To help meeting professionals better accommodate people with disabilities at meetings while saving time and reducing stress, here are some suggestions.

Collect Information During the Registration Process

Encourage Communication: Ask the person who is registering appropriate questions by capturing their information on your registration form.

Start by creating a way for people who are registering to communicate that they have a disability that could impact their experience. A simple way to ask is “What can we do to enhance your ability to fully participate in this conference? Please let us know of any accommodations that would make your experience better.”

Timely Follow-Up: Continue communication with a phone call and/or email. Learn more about what accommodations the person needs and let them know if you can provide them.

For example, does the person…

  • Have a hearing loss or are deaf? Have impaired vision? What specific needs do they have?
  • Need a wheelchair-accessible vehicle to transport them from the airport to the venue and off-site locations?
  • Need a sign language interpreter?
  • Need seating at the front of the room/near speakers?
  • Need to rent a scooter?

Get more details regarding the special services they need. Reassure them that you plan to provide top-notch service to accommodate them.

The information you receive from this interview will give the planning team direction. Disseminate these findings with all the people who will be responsible for providing these accommodations.

Arrange for Accessible Transportation and Parking

People who use wheelchairs may need accessible transportation to get from the airport to the meeting as well as any off-site locations. Make arrangements with transportation companies that can provide wheelchair-accessible vans.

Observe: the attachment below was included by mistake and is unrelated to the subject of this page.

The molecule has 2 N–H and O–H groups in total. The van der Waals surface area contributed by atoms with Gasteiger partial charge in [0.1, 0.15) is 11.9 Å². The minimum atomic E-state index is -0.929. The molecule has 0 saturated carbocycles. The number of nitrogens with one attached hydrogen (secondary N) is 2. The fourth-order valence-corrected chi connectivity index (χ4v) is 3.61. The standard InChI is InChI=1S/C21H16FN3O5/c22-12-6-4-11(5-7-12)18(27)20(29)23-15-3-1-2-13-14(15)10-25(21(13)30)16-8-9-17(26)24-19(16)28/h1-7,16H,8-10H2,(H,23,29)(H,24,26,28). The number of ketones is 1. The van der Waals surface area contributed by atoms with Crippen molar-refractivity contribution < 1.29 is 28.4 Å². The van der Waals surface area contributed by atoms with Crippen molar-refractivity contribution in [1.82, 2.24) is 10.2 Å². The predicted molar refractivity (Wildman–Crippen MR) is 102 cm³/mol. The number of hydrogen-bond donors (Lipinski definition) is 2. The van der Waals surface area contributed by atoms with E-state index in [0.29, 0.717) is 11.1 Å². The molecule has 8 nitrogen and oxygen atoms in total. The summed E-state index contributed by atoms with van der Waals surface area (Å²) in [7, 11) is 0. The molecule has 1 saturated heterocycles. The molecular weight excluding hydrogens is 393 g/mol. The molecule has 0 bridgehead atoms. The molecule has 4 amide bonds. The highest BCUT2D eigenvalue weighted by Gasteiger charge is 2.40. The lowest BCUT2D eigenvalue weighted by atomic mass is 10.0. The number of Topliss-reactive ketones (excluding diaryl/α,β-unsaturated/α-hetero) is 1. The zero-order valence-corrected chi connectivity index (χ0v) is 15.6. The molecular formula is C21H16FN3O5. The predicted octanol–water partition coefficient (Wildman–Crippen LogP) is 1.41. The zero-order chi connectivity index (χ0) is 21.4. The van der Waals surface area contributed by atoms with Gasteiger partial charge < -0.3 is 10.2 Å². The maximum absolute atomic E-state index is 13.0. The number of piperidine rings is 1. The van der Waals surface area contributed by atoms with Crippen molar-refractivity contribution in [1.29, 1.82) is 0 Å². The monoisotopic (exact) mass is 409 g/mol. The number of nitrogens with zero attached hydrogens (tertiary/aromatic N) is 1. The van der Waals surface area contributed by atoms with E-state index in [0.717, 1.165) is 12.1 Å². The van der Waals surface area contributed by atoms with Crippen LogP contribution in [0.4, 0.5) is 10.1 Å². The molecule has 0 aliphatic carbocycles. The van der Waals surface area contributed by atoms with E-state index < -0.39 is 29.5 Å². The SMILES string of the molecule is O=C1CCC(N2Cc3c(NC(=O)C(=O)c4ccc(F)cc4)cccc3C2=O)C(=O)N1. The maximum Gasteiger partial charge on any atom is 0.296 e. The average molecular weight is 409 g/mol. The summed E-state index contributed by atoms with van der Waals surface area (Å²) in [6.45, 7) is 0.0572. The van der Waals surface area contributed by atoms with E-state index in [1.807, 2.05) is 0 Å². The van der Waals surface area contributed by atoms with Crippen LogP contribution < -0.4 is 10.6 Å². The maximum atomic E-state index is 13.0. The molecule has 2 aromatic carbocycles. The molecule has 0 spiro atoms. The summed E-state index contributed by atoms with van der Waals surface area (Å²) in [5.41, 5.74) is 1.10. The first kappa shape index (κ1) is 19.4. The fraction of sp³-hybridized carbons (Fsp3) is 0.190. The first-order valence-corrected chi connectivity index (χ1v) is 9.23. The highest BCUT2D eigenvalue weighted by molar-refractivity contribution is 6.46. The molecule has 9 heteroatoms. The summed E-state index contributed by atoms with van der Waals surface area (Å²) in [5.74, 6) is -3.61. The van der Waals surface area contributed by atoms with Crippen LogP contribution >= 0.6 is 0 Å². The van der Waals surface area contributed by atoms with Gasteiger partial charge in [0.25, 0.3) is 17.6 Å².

The parking lots at all locations where you are holding meetings need to be evaluated to ensure there are ample parking spaces for guests with disability placards. Be aware that wheelchair-accessible vans often have ramps or platform lifts that deploy from the side. Van-accessible spaces need to be appropriately identified with signage. If you realize there are not enough accessible parking places, make plans to have temporary signs made. Use them to direct your guests to additional parking spaces close to the building entrance that is reserved for them.

Dining Accommodations for People Who Use Wheelchairs

Tips to help in your dining room setup planning.

  • Set dining room tables and chairs with adequate space for people in wheelchairs to navigate. When all the guests are seated, there should be a minimum 36” aisle space providing room to travel between the tables.
  • Guests in wheelchairs should not be told that there is a designated table in the back of the room where they should park. Inclusion is important. Give them a choice of tables, places to park their wheelchairs, and seats for them to transfer into if they desire.
  • Guests who are short-statured or in wheelchairs may have difficulty seeing empty chairs at the tables. Designate a person to help them identify a place to eat. That person can lead the guest to the identified spot at the table. Look for a seating position that does not have a table leg so there is room for the person’s legs and wheelchair to fit under the table.
  • Ask the person in the wheelchair if they want the chair removed so they can stay seated in their wheelchair at the dining table. Remove the chair if requested.
  • Once the person is positioned at the table ask if they have enough room. Ask if they need any help during the meal. Make adjustments to the table to provide the space that is needed.

Meeting professionals must lead with an inclusive mindset. It is important to communicate and not assume what services or special accommodations people with disabilities need.

Accommodating people with disabilities is about taking care of people and treating them with dignity and respect so they can participate equally and feel fully included. Listen to their requests and ask them for suggestions on what can be done to accommodate their needs best. Communicate with others on the planning team to inform them of changes that need to be made for these accommodations.